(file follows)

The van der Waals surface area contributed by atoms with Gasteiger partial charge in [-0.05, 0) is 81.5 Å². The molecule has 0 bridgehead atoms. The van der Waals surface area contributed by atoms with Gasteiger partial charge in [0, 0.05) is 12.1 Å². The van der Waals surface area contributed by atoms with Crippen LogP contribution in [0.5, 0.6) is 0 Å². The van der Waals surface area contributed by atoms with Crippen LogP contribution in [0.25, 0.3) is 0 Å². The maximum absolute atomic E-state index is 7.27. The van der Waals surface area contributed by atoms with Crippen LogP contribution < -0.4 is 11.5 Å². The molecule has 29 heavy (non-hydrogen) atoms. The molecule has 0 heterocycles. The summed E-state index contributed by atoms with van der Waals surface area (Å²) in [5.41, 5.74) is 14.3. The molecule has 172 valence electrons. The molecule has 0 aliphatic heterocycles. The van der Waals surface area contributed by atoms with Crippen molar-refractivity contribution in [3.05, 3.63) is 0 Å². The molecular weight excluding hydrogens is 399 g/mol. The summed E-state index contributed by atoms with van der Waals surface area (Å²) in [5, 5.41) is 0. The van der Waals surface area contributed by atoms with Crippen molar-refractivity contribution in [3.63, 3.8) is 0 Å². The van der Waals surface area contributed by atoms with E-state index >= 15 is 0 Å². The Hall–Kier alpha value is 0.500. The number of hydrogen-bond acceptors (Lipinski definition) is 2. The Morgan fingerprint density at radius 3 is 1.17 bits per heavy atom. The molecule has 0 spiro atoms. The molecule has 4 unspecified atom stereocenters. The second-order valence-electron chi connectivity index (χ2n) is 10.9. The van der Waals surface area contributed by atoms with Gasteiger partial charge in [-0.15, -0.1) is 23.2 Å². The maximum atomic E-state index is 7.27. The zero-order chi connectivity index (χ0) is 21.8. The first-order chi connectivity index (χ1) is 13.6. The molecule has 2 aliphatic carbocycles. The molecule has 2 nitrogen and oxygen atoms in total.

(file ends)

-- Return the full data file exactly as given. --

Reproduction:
The van der Waals surface area contributed by atoms with Gasteiger partial charge in [-0.05, 0) is 81.5 Å². The molecule has 0 bridgehead atoms. The van der Waals surface area contributed by atoms with Gasteiger partial charge in [0, 0.05) is 12.1 Å². The van der Waals surface area contributed by atoms with Crippen LogP contribution in [0.5, 0.6) is 0 Å². The van der Waals surface area contributed by atoms with Crippen LogP contribution in [0.25, 0.3) is 0 Å². The maximum absolute atomic E-state index is 7.27. The van der Waals surface area contributed by atoms with Crippen LogP contribution < -0.4 is 11.5 Å². The molecule has 29 heavy (non-hydrogen) atoms. The molecule has 0 heterocycles. The summed E-state index contributed by atoms with van der Waals surface area (Å²) in [5.41, 5.74) is 14.3. The molecule has 172 valence electrons. The molecule has 0 aliphatic heterocycles. The van der Waals surface area contributed by atoms with Crippen molar-refractivity contribution in [3.05, 3.63) is 0 Å². The molecular weight excluding hydrogens is 399 g/mol. The summed E-state index contributed by atoms with van der Waals surface area (Å²) in [5, 5.41) is 0. The van der Waals surface area contributed by atoms with Crippen molar-refractivity contribution in [3.63, 3.8) is 0 Å². The van der Waals surface area contributed by atoms with E-state index >= 15 is 0 Å². The Hall–Kier alpha value is 0.500. The number of hydrogen-bond acceptors (Lipinski definition) is 2. The Morgan fingerprint density at radius 3 is 1.17 bits per heavy atom. The molecule has 0 spiro atoms. The molecule has 4 unspecified atom stereocenters. The second-order valence-electron chi connectivity index (χ2n) is 10.9. The van der Waals surface area contributed by atoms with Gasteiger partial charge in [-0.15, -0.1) is 23.2 Å². The maximum atomic E-state index is 7.27. The zero-order chi connectivity index (χ0) is 21.8. The first-order chi connectivity index (χ1) is 13.6. The molecule has 2 aliphatic carbocycles. The molecule has 2 nitrogen and oxygen atoms in total.